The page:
So, in my feeds this morning there is a headline from Technologizer that says Microsoft to Squeeze Windows 7 onto Netbooks, picking up on some recent Steve Ballmer chatter and with a link to an eWeek article that has this bullet at the top of the article.
Microsoft plans to offer a low-end version of its upcoming Windows 7 operating systems that works with "netbooks." Microsoft CEO Steve Ballmer made the announcement while talking about the economy in New York City.
But then as you read the article on eWeek you see the following:
Ballmer said about 90 percent of netbooks — small notebook computers generally priced at $200 to $400 — have been shipped with Windows XP. While most netbooks currently run on a stripped-down version of Windows XP, Windows 7 was designed to work fully on the inexpensive laptops, he said.
Buyers of netbooks with the low-end version of Windows 7 will have the option of upgrading to the more powerful versions, Ballmer said.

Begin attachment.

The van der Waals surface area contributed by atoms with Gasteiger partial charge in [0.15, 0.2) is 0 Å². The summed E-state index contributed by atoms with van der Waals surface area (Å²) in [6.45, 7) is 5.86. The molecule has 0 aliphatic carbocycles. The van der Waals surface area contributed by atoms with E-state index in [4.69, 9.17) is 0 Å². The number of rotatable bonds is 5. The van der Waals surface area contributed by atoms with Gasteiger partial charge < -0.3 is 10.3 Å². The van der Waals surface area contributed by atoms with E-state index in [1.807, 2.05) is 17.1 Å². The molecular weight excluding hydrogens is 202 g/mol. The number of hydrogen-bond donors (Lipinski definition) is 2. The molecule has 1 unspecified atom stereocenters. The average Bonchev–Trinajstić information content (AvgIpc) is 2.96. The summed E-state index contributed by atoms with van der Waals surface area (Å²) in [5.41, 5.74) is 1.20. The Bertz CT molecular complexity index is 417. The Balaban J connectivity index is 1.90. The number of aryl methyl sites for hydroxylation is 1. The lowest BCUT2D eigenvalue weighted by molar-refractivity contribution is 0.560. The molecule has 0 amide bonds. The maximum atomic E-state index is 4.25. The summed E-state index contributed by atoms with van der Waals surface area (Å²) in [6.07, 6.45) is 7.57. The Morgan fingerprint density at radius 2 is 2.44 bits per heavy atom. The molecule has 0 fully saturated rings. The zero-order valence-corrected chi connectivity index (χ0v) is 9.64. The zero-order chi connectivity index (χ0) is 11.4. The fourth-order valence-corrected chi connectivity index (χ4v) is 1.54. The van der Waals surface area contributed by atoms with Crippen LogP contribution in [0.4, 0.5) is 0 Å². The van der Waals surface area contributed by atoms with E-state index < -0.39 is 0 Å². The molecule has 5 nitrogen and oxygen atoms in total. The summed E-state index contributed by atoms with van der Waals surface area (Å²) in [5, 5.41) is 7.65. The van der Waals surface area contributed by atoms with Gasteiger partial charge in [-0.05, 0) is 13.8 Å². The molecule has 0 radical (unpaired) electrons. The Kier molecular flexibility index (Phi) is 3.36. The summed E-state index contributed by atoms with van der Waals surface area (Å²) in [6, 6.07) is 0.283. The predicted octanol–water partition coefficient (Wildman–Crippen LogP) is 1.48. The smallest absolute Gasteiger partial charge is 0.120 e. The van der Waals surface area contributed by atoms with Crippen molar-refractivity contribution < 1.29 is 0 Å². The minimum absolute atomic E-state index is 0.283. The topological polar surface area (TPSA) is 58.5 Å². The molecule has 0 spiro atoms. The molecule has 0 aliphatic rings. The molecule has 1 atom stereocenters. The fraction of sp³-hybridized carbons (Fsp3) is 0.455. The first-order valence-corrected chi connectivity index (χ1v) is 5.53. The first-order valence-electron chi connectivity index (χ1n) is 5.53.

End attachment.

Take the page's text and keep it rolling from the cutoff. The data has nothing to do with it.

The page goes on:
I don’t want to accuse anyone of sloppy reporting but the way I read the comments from Ballmer in context with Microsoft’s decision to offer a low-end SKU of Windows 7 I don’t believe we’re looking at a different Netbook version. Instead I think we’re looking at Microsoft’s murky marketing and up sell strategies by using the low end ““Starter EditionÃ¢â‚¬Â on Netbooks. Note that we’ve seen reports of this before that also include the info that Netbooks will be able to run any version of Windows 7. Keep in mind, reports so far suggest that the Starter Edition will only be able to run three applications at a time. So the real story in my opinion isn’ t that there is a Netbook edition of Windows 7, but that Microsoft’s is using the Starter Edition as a way to separate Netbooks from Notebooks, while at the same time offering a lucrative upgrade path in a growing market.